There are some key advantages that footballers have, too. Making the switch to a personal training career offers some benefits that other former careers may not. Can anyone be a personal trainer? Of course, but ex-footballers might find the following benefits particularly appealing:

Running Your Own Business

Players don’t get a lot of control over their training regimes, time management or even their future. Becoming a personal trainer that works freelance (as in, not hired specifically by an employer, like a gym) means total control over how much you work and how much you charge. 

Of course, you’ll still have to work as and when your clients have availability, but since you can establish those boundaries yourself, having control over your working life can be very liberating for footballers of all levels. Football requires a level of belief in yourself too, and that confidence is ideally suited to business management.

Branding

While you might assume branding is reserved for big corporations, it’s a vital part of running even a small business. To stand out from other personal trainers, using your career as a footballer as the foundation of your branding can be extremely valuable. After all, footballers have a reputation for being fit and healthy, and those are the goals your clients will want you to help them with.

Branding is a big subject, but it all comes down to how you market yourself. Marketing yourself as a personal trainer will be a big part of the job. Your career as a footballer can become a critical part of your marketing strategy. You could even use your football knowledge to target young footballers who want to work on their fitness levels, earning a niche market unavailable to other personal trainers.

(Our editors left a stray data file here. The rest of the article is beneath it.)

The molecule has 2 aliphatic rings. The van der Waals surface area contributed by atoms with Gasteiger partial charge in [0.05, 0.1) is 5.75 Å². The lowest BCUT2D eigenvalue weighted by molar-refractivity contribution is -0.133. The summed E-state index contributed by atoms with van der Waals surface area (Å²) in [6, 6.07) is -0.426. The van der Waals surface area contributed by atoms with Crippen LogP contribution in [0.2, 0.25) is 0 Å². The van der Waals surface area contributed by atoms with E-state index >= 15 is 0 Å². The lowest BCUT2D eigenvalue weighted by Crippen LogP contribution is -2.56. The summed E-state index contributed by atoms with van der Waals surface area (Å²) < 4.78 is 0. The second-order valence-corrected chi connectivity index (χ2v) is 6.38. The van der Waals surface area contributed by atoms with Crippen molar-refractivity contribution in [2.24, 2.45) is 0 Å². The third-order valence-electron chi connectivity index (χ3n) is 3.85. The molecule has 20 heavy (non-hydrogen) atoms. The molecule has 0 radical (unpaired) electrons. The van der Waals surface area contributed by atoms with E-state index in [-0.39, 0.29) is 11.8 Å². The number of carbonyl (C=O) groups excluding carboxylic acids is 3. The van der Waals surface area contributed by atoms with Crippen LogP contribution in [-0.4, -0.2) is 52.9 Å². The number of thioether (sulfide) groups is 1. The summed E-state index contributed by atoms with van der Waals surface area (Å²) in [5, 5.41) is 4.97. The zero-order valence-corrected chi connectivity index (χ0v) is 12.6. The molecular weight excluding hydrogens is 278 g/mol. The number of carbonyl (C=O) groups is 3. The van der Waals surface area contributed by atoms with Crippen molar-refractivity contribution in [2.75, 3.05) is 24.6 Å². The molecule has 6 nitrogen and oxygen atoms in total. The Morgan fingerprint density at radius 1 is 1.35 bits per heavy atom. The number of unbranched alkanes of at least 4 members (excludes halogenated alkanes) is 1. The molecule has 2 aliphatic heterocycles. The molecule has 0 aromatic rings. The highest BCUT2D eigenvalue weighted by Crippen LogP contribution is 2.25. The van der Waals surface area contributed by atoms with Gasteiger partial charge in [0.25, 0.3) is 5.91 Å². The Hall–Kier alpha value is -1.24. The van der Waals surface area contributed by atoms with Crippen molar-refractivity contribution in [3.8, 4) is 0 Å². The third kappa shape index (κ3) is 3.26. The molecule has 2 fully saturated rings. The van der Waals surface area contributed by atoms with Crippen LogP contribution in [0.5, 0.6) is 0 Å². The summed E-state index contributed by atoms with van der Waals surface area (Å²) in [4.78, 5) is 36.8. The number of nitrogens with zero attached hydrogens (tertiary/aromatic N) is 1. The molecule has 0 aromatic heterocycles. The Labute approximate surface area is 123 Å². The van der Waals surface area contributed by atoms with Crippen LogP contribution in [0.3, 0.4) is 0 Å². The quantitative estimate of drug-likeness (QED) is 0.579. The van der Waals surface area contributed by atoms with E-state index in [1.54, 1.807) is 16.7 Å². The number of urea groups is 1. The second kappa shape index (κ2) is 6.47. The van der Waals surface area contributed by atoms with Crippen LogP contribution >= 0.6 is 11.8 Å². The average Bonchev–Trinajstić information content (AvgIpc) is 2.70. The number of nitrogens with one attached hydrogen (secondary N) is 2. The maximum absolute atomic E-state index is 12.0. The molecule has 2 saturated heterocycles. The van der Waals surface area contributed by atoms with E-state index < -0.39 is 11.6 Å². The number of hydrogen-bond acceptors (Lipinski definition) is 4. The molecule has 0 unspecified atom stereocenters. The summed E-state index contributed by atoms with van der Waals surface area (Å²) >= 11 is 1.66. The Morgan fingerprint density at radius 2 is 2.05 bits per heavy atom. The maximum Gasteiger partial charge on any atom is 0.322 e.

Optimal Health Levels

It’s likely that you already have a solid baseline of fitness and a proven track record for maintaining your health. That puts you in a much stronger position than someone starting from scratch. Your knowledge of nutrition may already be pretty good, and that knowledge will only grow as you work through your qualifications.

With an awareness and knowledge set higher than average, you’ll find it much easier to boost that knowledge than anyone starting from the beginning. While anyone can become a personal trainer, those with an established baseline of health, fitness and knowledge will find that skill set advantageous.

Connections and Networking

Think of all of the people you know who are either still playing football, involved in the game as coaches or managers or have moved from playing to something entirely different. From the people you’ve played alongside to those on opposing teams, you likely have a wide and connected network.

Running a personal training business, you’ll find word of mouth is one of your best marketing strategies. So having a network so focused on health and fitness already will help you when it comes to getting the word out. Get in touch and let people know what you’re doing and what you need. You might be surprised by how much help you get.

From Footballer to Personal Trainer

Your work alongside experienced coaches and nutrition experts will give you a series of unique insights that will help make the switch to personal training a lot easier than you might think. You already have a wealth of knowledge about the practical side of health and fitness, too. Your understanding of fitness can only help when it comes to helping others reach their fitness goals.

So if you’re a player considering what to do after your contract ends or you’ve recently left the game, and you’re not sure what to do next, contact the team at The Fitness Group today. We don’t just give you the training you need to teach others; we also advise on the business side of things. Together, we can take your new career to a whole new league.